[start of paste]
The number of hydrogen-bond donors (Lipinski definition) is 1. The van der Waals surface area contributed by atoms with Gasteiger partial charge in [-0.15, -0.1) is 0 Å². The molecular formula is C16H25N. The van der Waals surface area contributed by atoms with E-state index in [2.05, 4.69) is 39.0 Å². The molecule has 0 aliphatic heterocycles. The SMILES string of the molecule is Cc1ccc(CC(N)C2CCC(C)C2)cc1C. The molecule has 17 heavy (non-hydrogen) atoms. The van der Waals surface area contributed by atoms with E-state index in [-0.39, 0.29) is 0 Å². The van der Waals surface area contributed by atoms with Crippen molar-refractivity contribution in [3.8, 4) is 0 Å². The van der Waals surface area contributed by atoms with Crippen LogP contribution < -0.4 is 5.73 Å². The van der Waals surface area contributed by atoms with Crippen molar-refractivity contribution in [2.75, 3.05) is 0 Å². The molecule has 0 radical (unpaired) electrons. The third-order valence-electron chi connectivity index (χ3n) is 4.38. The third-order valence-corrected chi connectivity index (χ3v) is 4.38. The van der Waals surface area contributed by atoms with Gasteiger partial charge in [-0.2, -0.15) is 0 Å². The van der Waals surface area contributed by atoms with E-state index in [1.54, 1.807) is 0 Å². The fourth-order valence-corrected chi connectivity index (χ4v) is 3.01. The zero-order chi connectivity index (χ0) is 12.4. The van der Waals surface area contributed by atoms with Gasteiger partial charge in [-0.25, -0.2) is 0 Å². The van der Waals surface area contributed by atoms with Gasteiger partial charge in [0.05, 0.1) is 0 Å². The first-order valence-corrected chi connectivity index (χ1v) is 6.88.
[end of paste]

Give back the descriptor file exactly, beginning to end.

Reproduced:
The number of hydrogen-bond donors (Lipinski definition) is 1. The van der Waals surface area contributed by atoms with Gasteiger partial charge in [-0.15, -0.1) is 0 Å². The molecular formula is C16H25N. The van der Waals surface area contributed by atoms with E-state index in [2.05, 4.69) is 39.0 Å². The molecule has 0 aliphatic heterocycles. The SMILES string of the molecule is Cc1ccc(CC(N)C2CCC(C)C2)cc1C. The molecule has 17 heavy (non-hydrogen) atoms. The van der Waals surface area contributed by atoms with E-state index in [-0.39, 0.29) is 0 Å². The van der Waals surface area contributed by atoms with Crippen molar-refractivity contribution in [3.8, 4) is 0 Å². The van der Waals surface area contributed by atoms with Crippen LogP contribution < -0.4 is 5.73 Å². The van der Waals surface area contributed by atoms with Crippen molar-refractivity contribution in [2.75, 3.05) is 0 Å². The molecule has 0 radical (unpaired) electrons. The third-order valence-electron chi connectivity index (χ3n) is 4.38. The third-order valence-corrected chi connectivity index (χ3v) is 4.38. The van der Waals surface area contributed by atoms with Gasteiger partial charge in [-0.2, -0.15) is 0 Å². The van der Waals surface area contributed by atoms with E-state index in [1.54, 1.807) is 0 Å². The fourth-order valence-corrected chi connectivity index (χ4v) is 3.01. The zero-order chi connectivity index (χ0) is 12.4. The van der Waals surface area contributed by atoms with Gasteiger partial charge in [-0.25, -0.2) is 0 Å². The van der Waals surface area contributed by atoms with Gasteiger partial charge in [0.05, 0.1) is 0 Å². The first-order valence-corrected chi connectivity index (χ1v) is 6.88.